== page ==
Pursuant to steps 511 through 525, the cam lever 117 is set to an initial known position with respect. to the carriage 51. The carriage position along the carriage scan axis after moving the cam lever 117 to the initial known position is saved as a carriage reference position for later use to advance the cam lever further away from the right cam stop 119 (i.e., counterclockwise as viewed from above), as described further herein. Generally, the final carriage position corresponding to the final adjusted cam lever position will be based on the saved carriage reference position and a calculated additional carriage displacement necessary to move the cam lever 117 to its final adjusted position. Thus, for the final adjustment, the cam actuator arm 121 will be raised and the carriage 51 will be positioned so that the cam lever is to the left of the actuator arm 121. The cam actuator arm 121 would then be lowered, and the carriage 51 would be moved to the right to the final carriage position for cam adjustment, so as to move the cam lever 117 in a counterclockwise direction, as viewed from above, from the initial known position.

At 537 the carriage is positioned so that the optical sensor 65 is positioned over the location on the print media 61 of the nominal horizontal center of the horizontal line HL(2,1) line to be printed later. At 539 the print media 61 is rewound past a predetermined start location that will be used for all sensor detection operations, and is then advanced to the predetermined start location so as to remove backlash in the media drive gear train. The predetermined start location is selected so that all of the horizontal test lines will be close to the center of a vertical scan of 50 resolution dot pitches, for example. At 541 the channel 0 and channel 1 outputs of the A/D converter 81 are read, and a value of the background value of the difference signal V is calculated pursuant to Equation 2 for the particular vertical position of the print media 81. At 543 the background value for the present vertical location is stored in an array for the horizontal line HL(2,1), and at 545 the print media 61 is advanced by one resolution dot pitch. At 547 a determination is made as to whether the media 61 has been advanced 50 resolution dot pitches since the media was positioned at the predetermined start location in step 537. If no, control returns to 541 for calculation of further media background values of the sensor difference signal V. If the determination at 547 is yes, the media 61 has been advanced 50 times, the process continues to step 549.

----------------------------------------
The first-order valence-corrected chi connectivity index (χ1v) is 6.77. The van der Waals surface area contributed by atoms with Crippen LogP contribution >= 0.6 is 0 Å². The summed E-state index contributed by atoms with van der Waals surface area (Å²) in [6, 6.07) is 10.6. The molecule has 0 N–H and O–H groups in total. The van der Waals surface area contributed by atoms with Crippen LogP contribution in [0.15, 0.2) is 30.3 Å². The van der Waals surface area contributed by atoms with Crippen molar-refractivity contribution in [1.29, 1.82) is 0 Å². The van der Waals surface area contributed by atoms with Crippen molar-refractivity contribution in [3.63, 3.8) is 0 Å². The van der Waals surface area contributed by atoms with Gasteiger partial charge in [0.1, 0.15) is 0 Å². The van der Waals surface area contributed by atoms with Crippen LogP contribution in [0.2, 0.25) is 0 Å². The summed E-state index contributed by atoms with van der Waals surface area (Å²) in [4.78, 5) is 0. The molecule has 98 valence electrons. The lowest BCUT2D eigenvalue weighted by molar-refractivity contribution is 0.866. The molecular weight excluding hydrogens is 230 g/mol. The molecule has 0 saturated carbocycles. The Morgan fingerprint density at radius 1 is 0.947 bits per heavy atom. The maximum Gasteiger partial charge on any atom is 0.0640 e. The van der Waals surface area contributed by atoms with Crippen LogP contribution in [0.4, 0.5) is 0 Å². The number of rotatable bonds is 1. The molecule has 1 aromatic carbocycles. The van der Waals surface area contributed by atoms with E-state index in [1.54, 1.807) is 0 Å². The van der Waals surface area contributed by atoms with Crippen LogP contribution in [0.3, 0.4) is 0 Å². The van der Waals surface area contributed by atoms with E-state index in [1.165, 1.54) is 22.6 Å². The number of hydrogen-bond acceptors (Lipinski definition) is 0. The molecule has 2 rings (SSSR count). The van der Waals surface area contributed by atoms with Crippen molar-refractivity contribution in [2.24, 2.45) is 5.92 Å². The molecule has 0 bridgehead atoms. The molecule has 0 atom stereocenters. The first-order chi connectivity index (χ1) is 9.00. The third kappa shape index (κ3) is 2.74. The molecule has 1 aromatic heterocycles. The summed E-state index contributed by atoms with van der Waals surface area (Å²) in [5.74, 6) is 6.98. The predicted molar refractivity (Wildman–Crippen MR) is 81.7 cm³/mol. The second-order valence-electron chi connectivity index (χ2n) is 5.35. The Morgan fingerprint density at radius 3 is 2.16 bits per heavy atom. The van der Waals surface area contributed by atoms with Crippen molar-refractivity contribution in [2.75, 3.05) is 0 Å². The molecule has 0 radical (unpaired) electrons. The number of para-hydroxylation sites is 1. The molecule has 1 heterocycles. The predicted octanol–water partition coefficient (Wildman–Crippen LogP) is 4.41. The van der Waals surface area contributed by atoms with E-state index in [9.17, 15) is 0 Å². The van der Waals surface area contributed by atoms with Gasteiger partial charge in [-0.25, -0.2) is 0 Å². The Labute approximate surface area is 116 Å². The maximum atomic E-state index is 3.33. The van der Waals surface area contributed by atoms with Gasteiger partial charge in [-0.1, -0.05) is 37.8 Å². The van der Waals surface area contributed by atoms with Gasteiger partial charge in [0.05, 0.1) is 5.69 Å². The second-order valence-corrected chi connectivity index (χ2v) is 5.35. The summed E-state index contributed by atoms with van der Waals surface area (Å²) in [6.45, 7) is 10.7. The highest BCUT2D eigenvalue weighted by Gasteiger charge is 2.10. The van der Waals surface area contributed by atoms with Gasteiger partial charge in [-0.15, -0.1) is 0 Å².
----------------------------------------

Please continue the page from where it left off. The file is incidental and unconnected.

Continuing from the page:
Pursuant to steps 537 through 547, background values of the sensor difference signal V are calculated for each of the positions on the media for which values of the sensor difference signal V will be calculated in conjunction with determining the position of the horizontal line HL(2,1) to be printed later. The background values will later be subtracted from the values of the sensor difference signal V calculated for the same locations for determining the position of the horizontal line HL(2,1) after such line has been printed.

Steps 549 through 559 are similar to steps 537 through 547, and are performed to obtain media background values of the sensor difference signal V for the media positions for which values of the sensor difference signal V will be calculated in conjunction with determining the position of the horizontal line HL(1,50).

Steps 561 through 571 are also similar to steps 537 through 547, and are performed to obtain media background values of the sensor difference signal V for the media positions for which values of the sensor difference signal V will be calculated in conjunction with determining the position of the horizontal line HL(2,5).

At 572 the media drive is backed and then advanced to the location where the test lines are to be printed. At 573 one nozzle wide horizontal lines corresponding to the test lines are printed by the nozzles (2,5), (1,50), and (2,1) in one scan, and at 575 the print media is advanced by one resolution dot pitch. At 577 a determination is made as to whether the one nozzle wide test lines have been printed three times. If no, control returns to 573 to print further one nozzle wide test lines at the same horizontal locations. If the determination at 577 is yes, the one nozzle wide test lines have been printed three times, control transfers to 353. Essentially, the steps 573 through 577 causes the printing of horizontal test lines which are three nozzles wide as measured in the media scan direction, which provides for a larger optical sensor output.

At 579 the carriage is positioned so that the optical sensor 65 is positioned over the location of the nominal horizontal center of the horizontal test line segment HL(2,1). At 581 the print media 61 is rewound past the predetermined start location utilized for all sensor detection operations, and is then advanced to the predetermined start location so as to remove backlash in the media drive gear train. At 583 the channel 0 and channel 1 outputs of the A/D converter 81 are read, and a background corrected value for the difference signal V is calculated. At 585 the background corrected difference value for the present vertical media location is stored in the result array for the horizontal line HL(2,1), and at 587 the print media 61 is advanced by one resolution dot pitch. At 589 a determination is made as to whether the media 61 has been advanced 50 resolution dot pitches since the media was positioned at the predetermined start location in step 579. If not, control returns to 583 for calculations of further values of the sensor difference signal V.